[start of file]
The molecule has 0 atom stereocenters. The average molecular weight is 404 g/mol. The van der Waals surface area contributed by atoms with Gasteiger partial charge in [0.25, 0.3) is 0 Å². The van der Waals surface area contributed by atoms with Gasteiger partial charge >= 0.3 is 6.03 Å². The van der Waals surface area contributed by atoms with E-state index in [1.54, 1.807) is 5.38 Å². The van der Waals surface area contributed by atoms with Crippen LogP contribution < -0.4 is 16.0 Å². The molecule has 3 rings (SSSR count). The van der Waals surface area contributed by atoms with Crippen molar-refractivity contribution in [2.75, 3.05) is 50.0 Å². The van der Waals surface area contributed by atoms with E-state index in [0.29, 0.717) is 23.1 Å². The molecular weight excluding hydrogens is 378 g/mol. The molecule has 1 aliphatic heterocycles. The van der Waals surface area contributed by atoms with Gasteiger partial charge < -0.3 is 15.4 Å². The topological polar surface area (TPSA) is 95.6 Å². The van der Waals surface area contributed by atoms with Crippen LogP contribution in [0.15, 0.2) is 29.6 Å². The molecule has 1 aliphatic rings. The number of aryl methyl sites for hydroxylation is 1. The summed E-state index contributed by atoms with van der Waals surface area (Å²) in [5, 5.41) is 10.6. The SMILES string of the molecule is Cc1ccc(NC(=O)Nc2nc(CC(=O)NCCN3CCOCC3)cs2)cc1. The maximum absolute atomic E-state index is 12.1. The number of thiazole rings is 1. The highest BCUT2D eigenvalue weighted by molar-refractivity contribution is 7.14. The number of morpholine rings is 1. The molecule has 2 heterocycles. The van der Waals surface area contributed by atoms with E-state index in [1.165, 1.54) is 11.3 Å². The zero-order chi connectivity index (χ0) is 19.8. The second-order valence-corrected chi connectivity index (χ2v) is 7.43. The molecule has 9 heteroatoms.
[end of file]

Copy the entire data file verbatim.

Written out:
The molecule has 0 atom stereocenters. The average molecular weight is 404 g/mol. The van der Waals surface area contributed by atoms with Gasteiger partial charge in [0.25, 0.3) is 0 Å². The van der Waals surface area contributed by atoms with Gasteiger partial charge >= 0.3 is 6.03 Å². The van der Waals surface area contributed by atoms with E-state index in [1.54, 1.807) is 5.38 Å². The van der Waals surface area contributed by atoms with Crippen LogP contribution < -0.4 is 16.0 Å². The molecule has 3 rings (SSSR count). The van der Waals surface area contributed by atoms with Crippen molar-refractivity contribution in [2.75, 3.05) is 50.0 Å². The van der Waals surface area contributed by atoms with E-state index in [0.29, 0.717) is 23.1 Å². The molecular weight excluding hydrogens is 378 g/mol. The molecule has 1 aliphatic heterocycles. The van der Waals surface area contributed by atoms with Gasteiger partial charge < -0.3 is 15.4 Å². The topological polar surface area (TPSA) is 95.6 Å². The van der Waals surface area contributed by atoms with Crippen LogP contribution in [0.15, 0.2) is 29.6 Å². The molecule has 1 aliphatic rings. The number of aryl methyl sites for hydroxylation is 1. The summed E-state index contributed by atoms with van der Waals surface area (Å²) in [5, 5.41) is 10.6. The SMILES string of the molecule is Cc1ccc(NC(=O)Nc2nc(CC(=O)NCCN3CCOCC3)cs2)cc1. The maximum absolute atomic E-state index is 12.1. The number of thiazole rings is 1. The highest BCUT2D eigenvalue weighted by molar-refractivity contribution is 7.14. The number of morpholine rings is 1. The molecule has 2 heterocycles. The van der Waals surface area contributed by atoms with E-state index in [1.165, 1.54) is 11.3 Å². The zero-order chi connectivity index (χ0) is 19.8. The second-order valence-corrected chi connectivity index (χ2v) is 7.43. The molecule has 9 heteroatoms.